The Modulated Tricolon

André Alexis in A (BookThug, 2013) offers up for the reader's delectation a tricolon in parallel. The weirdness (a hospital room with three mannequins that look like three versions of Anna Akhmatova) is alleviated by the classical poise of the prose concluding the paragraph.

They were all versions of Anna Akhmatova, young and beautiful, middle-aged and sensual, old and dignified.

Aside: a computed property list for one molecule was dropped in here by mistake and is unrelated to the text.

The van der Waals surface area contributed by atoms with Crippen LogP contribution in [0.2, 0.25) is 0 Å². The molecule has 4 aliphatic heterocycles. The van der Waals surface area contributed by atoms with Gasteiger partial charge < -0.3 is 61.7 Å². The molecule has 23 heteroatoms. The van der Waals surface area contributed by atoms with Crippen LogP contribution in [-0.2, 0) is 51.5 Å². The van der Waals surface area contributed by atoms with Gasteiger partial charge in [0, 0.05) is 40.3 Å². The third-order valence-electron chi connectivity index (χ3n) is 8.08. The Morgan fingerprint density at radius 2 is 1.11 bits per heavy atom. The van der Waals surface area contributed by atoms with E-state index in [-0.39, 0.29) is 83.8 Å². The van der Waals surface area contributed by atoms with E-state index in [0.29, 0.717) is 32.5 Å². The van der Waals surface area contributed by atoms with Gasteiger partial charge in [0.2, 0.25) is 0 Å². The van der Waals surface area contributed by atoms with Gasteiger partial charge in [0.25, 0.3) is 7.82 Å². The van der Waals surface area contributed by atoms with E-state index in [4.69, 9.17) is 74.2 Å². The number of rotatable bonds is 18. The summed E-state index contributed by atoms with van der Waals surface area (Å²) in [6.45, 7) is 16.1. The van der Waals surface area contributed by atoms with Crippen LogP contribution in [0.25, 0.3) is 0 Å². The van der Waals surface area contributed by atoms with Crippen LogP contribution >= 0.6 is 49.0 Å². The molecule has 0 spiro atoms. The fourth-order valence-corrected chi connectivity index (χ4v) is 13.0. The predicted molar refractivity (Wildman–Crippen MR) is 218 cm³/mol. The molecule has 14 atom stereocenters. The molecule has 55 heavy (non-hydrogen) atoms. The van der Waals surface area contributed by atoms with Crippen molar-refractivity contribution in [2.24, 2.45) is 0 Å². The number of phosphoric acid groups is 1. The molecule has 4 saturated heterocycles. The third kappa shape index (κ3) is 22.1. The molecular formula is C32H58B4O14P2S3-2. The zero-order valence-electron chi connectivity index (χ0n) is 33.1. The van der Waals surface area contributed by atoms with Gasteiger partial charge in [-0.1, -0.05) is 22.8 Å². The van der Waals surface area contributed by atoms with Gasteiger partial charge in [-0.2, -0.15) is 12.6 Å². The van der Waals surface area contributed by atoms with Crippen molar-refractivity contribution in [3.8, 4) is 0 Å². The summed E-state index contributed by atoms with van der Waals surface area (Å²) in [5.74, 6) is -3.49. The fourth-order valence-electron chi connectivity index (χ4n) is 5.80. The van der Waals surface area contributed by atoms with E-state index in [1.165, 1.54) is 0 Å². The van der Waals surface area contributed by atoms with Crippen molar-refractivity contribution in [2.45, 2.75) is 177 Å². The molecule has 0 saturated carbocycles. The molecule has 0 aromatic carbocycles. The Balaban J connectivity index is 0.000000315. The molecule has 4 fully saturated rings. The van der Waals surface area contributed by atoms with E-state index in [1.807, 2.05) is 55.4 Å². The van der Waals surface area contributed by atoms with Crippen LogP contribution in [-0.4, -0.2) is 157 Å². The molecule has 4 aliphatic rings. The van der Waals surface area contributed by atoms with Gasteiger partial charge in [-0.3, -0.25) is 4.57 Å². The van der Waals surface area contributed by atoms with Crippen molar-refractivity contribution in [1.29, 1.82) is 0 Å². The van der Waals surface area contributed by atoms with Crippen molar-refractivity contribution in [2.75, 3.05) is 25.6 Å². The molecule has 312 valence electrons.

We have here in miniature the course of a life with the implication that it was a life well-lived. This in part is realized by avoiding a rising tricolon where the segments get progressively longer (aka tricolon crescens) and emphasizing the modulation evoked by equally balanced segments. Such a life like such an expression lingers with finesse, impresses with gentleness and speaks with smoothness.

And so for day 1744